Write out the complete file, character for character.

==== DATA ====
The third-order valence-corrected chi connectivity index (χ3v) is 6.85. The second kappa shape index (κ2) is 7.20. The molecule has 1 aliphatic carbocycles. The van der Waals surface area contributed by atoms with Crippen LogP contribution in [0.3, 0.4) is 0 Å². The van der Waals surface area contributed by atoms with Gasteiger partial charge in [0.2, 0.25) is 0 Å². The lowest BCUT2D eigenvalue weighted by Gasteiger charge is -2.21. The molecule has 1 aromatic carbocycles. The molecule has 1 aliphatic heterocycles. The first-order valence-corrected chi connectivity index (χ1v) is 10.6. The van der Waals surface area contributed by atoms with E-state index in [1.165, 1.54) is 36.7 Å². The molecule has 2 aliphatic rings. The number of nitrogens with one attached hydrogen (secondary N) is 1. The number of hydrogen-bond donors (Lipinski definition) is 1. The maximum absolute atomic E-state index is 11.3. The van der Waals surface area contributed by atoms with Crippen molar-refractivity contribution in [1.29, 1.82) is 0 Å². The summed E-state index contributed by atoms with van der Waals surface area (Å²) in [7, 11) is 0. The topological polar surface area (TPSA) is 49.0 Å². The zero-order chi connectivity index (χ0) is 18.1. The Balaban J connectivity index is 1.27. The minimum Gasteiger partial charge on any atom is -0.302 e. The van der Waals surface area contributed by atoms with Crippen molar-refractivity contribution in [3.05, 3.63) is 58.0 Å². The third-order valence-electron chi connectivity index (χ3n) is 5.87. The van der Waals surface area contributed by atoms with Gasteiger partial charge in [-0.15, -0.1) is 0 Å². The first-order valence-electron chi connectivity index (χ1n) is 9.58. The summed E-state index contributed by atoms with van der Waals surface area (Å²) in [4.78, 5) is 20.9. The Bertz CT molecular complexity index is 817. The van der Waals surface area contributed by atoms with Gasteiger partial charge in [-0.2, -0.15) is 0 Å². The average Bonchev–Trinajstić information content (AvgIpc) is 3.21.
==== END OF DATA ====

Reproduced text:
The third-order valence-corrected chi connectivity index (χ3v) is 6.85. The second kappa shape index (κ2) is 7.20. The molecule has 1 aliphatic carbocycles. The van der Waals surface area contributed by atoms with Crippen LogP contribution in [0.3, 0.4) is 0 Å². The van der Waals surface area contributed by atoms with Gasteiger partial charge in [0.2, 0.25) is 0 Å². The lowest BCUT2D eigenvalue weighted by Gasteiger charge is -2.21. The molecule has 1 aromatic carbocycles. The molecule has 1 aliphatic heterocycles. The first-order valence-corrected chi connectivity index (χ1v) is 10.6. The van der Waals surface area contributed by atoms with E-state index in [1.165, 1.54) is 36.7 Å². The molecule has 2 aliphatic rings. The number of nitrogens with one attached hydrogen (secondary N) is 1. The number of hydrogen-bond donors (Lipinski definition) is 1. The maximum absolute atomic E-state index is 11.3. The van der Waals surface area contributed by atoms with Crippen molar-refractivity contribution in [1.29, 1.82) is 0 Å². The summed E-state index contributed by atoms with van der Waals surface area (Å²) in [7, 11) is 0. The topological polar surface area (TPSA) is 49.0 Å². The zero-order chi connectivity index (χ0) is 18.1. The Balaban J connectivity index is 1.27. The minimum Gasteiger partial charge on any atom is -0.302 e. The van der Waals surface area contributed by atoms with Crippen molar-refractivity contribution in [3.05, 3.63) is 58.0 Å². The third-order valence-electron chi connectivity index (χ3n) is 5.87. The van der Waals surface area contributed by atoms with Gasteiger partial charge in [-0.15, -0.1) is 0 Å². The first-order valence-electron chi connectivity index (χ1n) is 9.58. The summed E-state index contributed by atoms with van der Waals surface area (Å²) in [4.78, 5) is 20.9. The Bertz CT molecular complexity index is 817. The van der Waals surface area contributed by atoms with Gasteiger partial charge in [-0.2, -0.15) is 0 Å². The average Bonchev–Trinajstić information content (AvgIpc) is 3.21.